As scientists across the world continue efforts to find a cure for COVID-19, let us take a look at a brief roundup of some of the latest scientific studies on the highly-contagious virus, which according to the World Health Organisation, is unlikely to be eradicated in the current situation.
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There are many "flavours" of COVID-19, according to new data that may someday allow coronavirus treatments to be targeted at the specific molecular changes making a person sick.
To learn more about why only some coronavirus patients become severely ill, researchers studied patients' "blood transcriptome," the complete set of genes that are activated in immune cells in the blood. They found at least five different types of the immune response against the coronavirus -- not just "mild" and "severe," according to a paper posted online ahead of peer review.
"In other words, there are different flavours of the disease," just as there are different types of cancer, study co-author Dr Joachim Schultze of the University of Bonn told Reuters.
Understanding the molecular mechanisms at work in a given patient could help doctors tailor the therapy to target those mechanisms, Schultze said.
The findings also helped his team predict which drugs would likely benefit COVID-19 patients. One "prominent" candidate cited was the steroid dexamethasone, which has already been proven effective in some COVID-19 patients.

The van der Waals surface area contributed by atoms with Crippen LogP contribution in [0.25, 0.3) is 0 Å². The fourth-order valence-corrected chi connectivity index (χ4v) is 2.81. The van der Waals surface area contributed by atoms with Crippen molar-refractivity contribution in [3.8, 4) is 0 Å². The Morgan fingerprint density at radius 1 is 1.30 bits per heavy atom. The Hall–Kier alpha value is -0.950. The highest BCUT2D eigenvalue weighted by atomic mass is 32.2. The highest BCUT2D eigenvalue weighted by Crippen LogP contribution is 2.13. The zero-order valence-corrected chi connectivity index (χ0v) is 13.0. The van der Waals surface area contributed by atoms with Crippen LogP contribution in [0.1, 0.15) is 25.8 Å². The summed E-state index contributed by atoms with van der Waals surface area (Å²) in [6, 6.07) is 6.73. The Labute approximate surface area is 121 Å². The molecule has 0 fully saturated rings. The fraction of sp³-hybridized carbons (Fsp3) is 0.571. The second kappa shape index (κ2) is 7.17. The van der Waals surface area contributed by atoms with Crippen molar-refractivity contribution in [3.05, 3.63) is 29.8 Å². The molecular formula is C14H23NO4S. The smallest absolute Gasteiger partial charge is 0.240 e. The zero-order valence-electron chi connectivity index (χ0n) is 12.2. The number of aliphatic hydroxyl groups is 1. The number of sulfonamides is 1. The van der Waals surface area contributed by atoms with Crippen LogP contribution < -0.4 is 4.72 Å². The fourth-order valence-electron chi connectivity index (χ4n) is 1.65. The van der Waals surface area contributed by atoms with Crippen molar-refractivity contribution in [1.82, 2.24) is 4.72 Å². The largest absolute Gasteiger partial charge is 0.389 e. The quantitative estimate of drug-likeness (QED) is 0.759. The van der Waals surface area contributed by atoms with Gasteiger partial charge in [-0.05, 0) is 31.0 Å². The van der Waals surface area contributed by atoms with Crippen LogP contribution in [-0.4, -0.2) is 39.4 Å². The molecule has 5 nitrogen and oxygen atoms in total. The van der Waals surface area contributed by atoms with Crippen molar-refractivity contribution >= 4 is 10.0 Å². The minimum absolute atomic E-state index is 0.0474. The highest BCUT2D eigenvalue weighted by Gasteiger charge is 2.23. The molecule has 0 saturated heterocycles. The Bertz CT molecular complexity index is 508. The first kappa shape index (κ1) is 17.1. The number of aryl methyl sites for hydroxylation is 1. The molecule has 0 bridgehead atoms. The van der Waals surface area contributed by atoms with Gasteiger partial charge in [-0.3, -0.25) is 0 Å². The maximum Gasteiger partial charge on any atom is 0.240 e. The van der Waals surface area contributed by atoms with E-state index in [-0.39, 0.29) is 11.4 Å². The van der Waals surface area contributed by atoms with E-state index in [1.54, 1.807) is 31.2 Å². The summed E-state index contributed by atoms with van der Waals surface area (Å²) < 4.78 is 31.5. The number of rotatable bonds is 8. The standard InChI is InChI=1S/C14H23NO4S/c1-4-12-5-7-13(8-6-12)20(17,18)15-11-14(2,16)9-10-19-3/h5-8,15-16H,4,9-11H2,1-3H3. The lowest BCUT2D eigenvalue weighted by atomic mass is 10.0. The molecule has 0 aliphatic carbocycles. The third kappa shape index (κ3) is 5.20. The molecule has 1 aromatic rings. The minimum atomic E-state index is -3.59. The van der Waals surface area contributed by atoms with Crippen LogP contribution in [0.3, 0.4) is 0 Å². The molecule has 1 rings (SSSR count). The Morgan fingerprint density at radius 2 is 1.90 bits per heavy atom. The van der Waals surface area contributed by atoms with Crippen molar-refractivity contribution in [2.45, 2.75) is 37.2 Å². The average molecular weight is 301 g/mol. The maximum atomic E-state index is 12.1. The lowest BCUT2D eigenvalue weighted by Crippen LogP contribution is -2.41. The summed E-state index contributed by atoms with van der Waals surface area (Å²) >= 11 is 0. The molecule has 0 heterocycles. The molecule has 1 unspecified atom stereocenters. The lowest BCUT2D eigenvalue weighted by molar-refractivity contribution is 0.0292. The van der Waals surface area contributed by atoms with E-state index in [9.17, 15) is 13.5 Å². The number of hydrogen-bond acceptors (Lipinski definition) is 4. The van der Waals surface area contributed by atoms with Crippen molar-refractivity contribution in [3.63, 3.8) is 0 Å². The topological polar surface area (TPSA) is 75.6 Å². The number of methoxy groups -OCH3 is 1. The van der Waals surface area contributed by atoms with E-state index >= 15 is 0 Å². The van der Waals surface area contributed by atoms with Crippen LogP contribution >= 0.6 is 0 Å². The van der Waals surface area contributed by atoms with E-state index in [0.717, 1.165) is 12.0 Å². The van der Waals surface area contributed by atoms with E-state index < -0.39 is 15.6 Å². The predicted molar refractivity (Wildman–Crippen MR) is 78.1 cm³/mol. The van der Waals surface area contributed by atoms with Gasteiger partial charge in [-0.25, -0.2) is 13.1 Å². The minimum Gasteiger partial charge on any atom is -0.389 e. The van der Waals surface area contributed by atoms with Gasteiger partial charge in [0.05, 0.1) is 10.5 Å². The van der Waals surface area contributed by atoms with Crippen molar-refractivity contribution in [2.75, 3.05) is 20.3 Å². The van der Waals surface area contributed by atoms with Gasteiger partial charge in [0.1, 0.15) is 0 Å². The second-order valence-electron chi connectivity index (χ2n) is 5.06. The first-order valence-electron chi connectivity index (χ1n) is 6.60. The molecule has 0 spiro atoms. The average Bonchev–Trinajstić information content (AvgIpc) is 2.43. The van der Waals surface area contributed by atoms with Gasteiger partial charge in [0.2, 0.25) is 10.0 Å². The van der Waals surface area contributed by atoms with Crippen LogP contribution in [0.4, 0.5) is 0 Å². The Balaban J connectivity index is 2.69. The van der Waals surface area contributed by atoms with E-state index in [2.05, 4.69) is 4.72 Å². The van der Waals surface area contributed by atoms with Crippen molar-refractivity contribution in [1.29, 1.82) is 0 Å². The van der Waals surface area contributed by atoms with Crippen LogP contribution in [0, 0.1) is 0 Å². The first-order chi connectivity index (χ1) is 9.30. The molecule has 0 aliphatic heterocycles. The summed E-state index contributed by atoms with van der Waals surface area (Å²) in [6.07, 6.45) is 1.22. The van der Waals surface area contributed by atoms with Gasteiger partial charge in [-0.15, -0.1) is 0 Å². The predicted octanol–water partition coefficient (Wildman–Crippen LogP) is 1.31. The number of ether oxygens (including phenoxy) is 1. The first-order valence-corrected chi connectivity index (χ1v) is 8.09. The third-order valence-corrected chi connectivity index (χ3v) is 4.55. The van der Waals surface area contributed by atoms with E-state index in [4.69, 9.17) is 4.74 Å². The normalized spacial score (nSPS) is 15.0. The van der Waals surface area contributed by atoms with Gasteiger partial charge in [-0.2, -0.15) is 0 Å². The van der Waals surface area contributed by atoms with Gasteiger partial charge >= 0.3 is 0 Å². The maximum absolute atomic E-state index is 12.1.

Another "surprising" discovery they cited involved granulocytes, a type of white blood cell. "Granulocytes, cells that are not really known to be major players in the fight against viruses, play a major role in severe COVID-19 disease," Schultze said.
The new findings "will help us to find better therapies and also will guide vaccine development," he added.
TB vaccine may limit COVID-19 deaths
A tuberculosis vaccine routinely given to children in countries with high rates of that bacterial disease might be helping to reduce deaths from COVID-19, researchers reported on Thursday in the scientific journal Proceedings of the National Academy of Sciences.
After accounting for differences in factors that might affect vulnerability to the virus - such as income, education, health services and age distribution - the researchers found that countries with higher rates of Bacille Calmette-Guérin (BCG) vaccinations for tuberculosis had lower peak mortality rates from COVID-19.
A good example was Germany, which had different vaccine plans before East Germany and West Germany were unified in 1990, the researchers said, Reuters reported.
COVID-19 mortality rates among senior citizens are nearly three times higher in western Germany than in eastern Germany, were more older people received the vaccine as infants, they found.
Study co-author Luis Escobar of Virginia Tech said in a press statement that BCG vaccines have been shown to protect against other viral respiratory illnesses. Escobar cautioned that the new findings are preliminary.
The BCG vaccine is currently being tested for preventing COVID-19 in healthcare workers.